Contact Dermatitis to Metal 4 pages

Contact Dermatitis to Metal: Case Study


Contact dermatitis on the hands can be caused by a number of distinct mechanisms (Usatine & Riojas, 2010). The type most amenable to treatment is dermatitis caused by environmental irritants. Other possible causes include allergic and atopic dermatitis, each arising from different mechanisms. The patient under consideration here has been diagnosed with contact dermatitis due to metal exposure and is concerned about a possible link between the eczema and rhinitis. This report will examine the pathophysiology of contact dermatitis and whether there could be any relationship between the patient’s dermatitis and rhinitis.

Irritant Contact Dermatitis

Irritant contact dermatitis is caused by exposing the skin to harmful substances (Usatine & Riojas, 2010). A wound or injury can compromise the ability of the skin to maintain an effective barrier against noxious substances, resulting in skin trauma. A single or chronic exposure can lead to local inflammation of the skin and produce a characteristic pattern of thick, scaly lesions on the hands (Alavi, Skotnicki, Sussman, & Sibbald, 2012). Treatment and management is fairly straightforward and involves cleansing the skin, bandaging any wounds or injuries, and preventing future exposures either through avoiding the substance or the use of personal protective gear. Irritant contact dermatitis can lead to the development of allergic contact dermatitis.

Allergic Contact Dermatitis

Allergic contact dermatitis (ACD) results when the immune system has inappropriately reacted to an otherwise benign substance as if it was a harmful agent (Usatine & Riojas, 2010). One of the most important functions of the skin is to distinguish between useful or commensal microbes and those that could potentially harm us (McFadden, Puangpet, Basketter, Dearman, & Kimber, 2013). The skin would not be able to perform this barrier function if not for the immune system, which has evolved an elaborate method for distinguishing between good and bad microbes and reacting appropriately. The immune system also plays a critical role in wound repair, including the growth of new tissue. This system has gone astray when ACD has developed.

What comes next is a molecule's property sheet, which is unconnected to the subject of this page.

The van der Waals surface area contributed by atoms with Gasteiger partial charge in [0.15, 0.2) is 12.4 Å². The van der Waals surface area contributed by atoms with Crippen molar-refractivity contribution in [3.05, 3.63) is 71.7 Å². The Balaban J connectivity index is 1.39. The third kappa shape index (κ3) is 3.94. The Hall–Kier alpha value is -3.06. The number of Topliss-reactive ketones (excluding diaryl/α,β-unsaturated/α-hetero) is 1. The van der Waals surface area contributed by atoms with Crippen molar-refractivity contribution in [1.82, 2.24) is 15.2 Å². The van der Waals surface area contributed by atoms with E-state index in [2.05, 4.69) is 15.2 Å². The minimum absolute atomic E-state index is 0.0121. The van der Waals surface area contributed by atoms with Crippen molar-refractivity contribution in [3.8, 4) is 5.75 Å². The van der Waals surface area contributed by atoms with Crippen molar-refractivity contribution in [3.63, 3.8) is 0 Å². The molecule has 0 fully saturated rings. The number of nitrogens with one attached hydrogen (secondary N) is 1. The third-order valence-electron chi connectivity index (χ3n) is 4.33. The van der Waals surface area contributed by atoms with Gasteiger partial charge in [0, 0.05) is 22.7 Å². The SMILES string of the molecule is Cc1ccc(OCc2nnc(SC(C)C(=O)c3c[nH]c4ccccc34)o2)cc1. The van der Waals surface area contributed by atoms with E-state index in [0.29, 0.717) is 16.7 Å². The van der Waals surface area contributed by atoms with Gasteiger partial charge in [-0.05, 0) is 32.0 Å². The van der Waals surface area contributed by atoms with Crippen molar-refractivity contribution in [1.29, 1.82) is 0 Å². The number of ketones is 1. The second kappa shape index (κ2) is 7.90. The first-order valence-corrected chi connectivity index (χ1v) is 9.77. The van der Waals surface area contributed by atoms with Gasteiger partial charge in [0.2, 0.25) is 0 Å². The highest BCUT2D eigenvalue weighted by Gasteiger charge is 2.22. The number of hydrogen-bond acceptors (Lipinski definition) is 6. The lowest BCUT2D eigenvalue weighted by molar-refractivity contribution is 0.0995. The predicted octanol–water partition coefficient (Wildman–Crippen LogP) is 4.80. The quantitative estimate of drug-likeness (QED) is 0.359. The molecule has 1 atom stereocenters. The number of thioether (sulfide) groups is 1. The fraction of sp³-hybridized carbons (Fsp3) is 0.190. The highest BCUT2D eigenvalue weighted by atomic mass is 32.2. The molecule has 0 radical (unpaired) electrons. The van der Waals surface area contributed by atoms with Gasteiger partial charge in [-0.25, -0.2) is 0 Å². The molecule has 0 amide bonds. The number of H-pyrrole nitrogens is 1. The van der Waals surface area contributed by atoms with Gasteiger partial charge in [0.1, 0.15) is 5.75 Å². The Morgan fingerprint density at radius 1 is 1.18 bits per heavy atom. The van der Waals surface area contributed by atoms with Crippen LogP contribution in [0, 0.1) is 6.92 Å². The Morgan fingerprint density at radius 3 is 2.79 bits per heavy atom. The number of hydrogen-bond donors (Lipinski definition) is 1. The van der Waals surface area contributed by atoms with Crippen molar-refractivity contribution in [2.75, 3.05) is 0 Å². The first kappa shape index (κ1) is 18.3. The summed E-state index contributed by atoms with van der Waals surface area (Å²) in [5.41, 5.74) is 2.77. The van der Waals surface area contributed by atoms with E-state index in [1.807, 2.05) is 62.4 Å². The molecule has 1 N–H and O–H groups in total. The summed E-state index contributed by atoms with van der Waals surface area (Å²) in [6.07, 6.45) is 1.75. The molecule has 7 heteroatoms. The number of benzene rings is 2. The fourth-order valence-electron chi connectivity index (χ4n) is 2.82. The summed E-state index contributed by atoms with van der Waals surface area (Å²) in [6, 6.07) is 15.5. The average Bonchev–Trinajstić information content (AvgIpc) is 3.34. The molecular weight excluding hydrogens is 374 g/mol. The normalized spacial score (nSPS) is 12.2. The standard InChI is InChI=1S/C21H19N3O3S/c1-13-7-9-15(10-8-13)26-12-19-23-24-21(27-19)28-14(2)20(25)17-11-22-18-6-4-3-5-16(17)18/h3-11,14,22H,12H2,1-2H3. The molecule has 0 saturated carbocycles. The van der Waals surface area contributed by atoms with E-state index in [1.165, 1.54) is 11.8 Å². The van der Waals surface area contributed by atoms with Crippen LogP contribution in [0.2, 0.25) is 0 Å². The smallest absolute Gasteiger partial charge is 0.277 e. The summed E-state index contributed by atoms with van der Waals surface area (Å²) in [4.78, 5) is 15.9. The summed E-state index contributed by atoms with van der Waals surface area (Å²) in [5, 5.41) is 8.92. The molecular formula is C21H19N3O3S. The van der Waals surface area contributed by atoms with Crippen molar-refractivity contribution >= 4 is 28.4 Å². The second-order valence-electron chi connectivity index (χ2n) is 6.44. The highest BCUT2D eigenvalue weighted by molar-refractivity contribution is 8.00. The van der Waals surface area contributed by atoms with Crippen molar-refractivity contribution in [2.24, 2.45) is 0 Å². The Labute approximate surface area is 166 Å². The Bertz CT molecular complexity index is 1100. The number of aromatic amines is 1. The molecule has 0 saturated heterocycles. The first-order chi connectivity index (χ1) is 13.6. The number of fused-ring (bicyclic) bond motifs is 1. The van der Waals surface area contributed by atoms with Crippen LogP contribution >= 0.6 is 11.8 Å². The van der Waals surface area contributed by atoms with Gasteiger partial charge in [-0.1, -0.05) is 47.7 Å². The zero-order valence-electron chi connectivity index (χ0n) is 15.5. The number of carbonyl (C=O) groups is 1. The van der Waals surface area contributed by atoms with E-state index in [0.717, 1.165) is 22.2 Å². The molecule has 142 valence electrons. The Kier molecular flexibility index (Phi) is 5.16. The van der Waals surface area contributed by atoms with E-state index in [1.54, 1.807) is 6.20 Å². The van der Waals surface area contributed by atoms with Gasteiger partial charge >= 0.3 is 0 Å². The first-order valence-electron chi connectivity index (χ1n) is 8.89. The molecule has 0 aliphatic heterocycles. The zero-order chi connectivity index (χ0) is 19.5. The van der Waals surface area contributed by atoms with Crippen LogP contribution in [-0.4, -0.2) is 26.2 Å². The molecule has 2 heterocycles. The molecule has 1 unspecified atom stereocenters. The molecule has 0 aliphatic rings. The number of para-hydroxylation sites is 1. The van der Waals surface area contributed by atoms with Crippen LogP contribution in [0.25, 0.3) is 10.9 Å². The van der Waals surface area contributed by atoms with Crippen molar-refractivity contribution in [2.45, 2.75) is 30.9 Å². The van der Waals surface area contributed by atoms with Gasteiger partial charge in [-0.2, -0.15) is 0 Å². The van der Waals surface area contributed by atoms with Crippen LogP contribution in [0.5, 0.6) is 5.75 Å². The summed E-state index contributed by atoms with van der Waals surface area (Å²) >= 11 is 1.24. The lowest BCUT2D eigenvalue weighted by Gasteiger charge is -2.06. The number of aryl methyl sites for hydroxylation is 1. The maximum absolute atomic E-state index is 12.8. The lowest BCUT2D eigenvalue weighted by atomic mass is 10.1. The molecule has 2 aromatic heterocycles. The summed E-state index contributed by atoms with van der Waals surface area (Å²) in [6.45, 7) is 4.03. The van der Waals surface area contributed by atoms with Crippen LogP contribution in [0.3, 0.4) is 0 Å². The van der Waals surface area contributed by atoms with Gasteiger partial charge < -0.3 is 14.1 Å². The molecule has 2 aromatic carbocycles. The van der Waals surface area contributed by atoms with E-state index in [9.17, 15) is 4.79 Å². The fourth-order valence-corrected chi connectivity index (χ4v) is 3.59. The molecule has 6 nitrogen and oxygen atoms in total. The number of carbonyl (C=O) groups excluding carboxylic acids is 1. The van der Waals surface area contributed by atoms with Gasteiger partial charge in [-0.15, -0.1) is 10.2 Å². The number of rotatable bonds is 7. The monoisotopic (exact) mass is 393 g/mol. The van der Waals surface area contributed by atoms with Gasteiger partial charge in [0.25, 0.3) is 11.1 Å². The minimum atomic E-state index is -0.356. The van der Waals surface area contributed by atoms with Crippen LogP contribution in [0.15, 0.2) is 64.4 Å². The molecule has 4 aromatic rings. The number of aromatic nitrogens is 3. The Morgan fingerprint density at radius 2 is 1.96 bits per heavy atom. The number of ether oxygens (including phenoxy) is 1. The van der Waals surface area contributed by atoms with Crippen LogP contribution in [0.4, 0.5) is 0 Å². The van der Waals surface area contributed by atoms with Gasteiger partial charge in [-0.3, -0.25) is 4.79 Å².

Some of the most common allergens that cause contact dermatitis are poison ivy and nickel (Usatine & Riojas, 2010). Statistically, the patient who is the subject of the case study under consideration here would most likely have ACD to nickel, although other metals have been known to cause ACD. A recent meta-analysis of skin patch tests revealed the most common allergen identified was nickel (14.7%), followed by thimerosol (5.0%), cobalt (4.8%), and fragrance (3.4%). However, in most people these substances do not illicit an immune reaction, which begs the question of why ACD occurs.

There are two mechanisms believed to lead to the development of ACD and these include immune activation during wound repair and/or a non-commensal microbe infection (McFadden, Puangpet, Basketter, Dearman, & Kimber, 2013). Regardless of how the metal came into contact with the patient’s immune system the sensitization results in the metal being ‘seen’ as dangerous. Immune tolerance to the metal is therefore lost, theoretically through a process of covalent binding to skin proteins; however exposure to the metal alone is usually insufficient to trigger an immune response. What is needed is a ‘danger’ or ‘pathogen’ signal being presented to the immune system at the same time it exposed to the metal.

The danger signal consists of extracellular matrix proteins released when skin trauma occurs (McFadden, Puangpet, Basketter, Dearman, & Kimber, 2013). These proteins are called danger-associated molecular patterns (DAMPs) and include fibronectin, hyaluronan, cathelicidin, and heparin sulfate. Non-commensal microbes also produce pathogen-associated molecular patterns (PAMPs), including lipopolysaccharide and lipoteichoic acid. Both DAMPs and PAMPs bind to and activate Toll-like receptors (TLR) expressed on the outside of cells and the most relevant to ACD are believed to be TLR2 and TLR4. Although an adaptive, and thus antibody-mediated, immune response is being triggered, the most immediate response is activation of the innate immune system.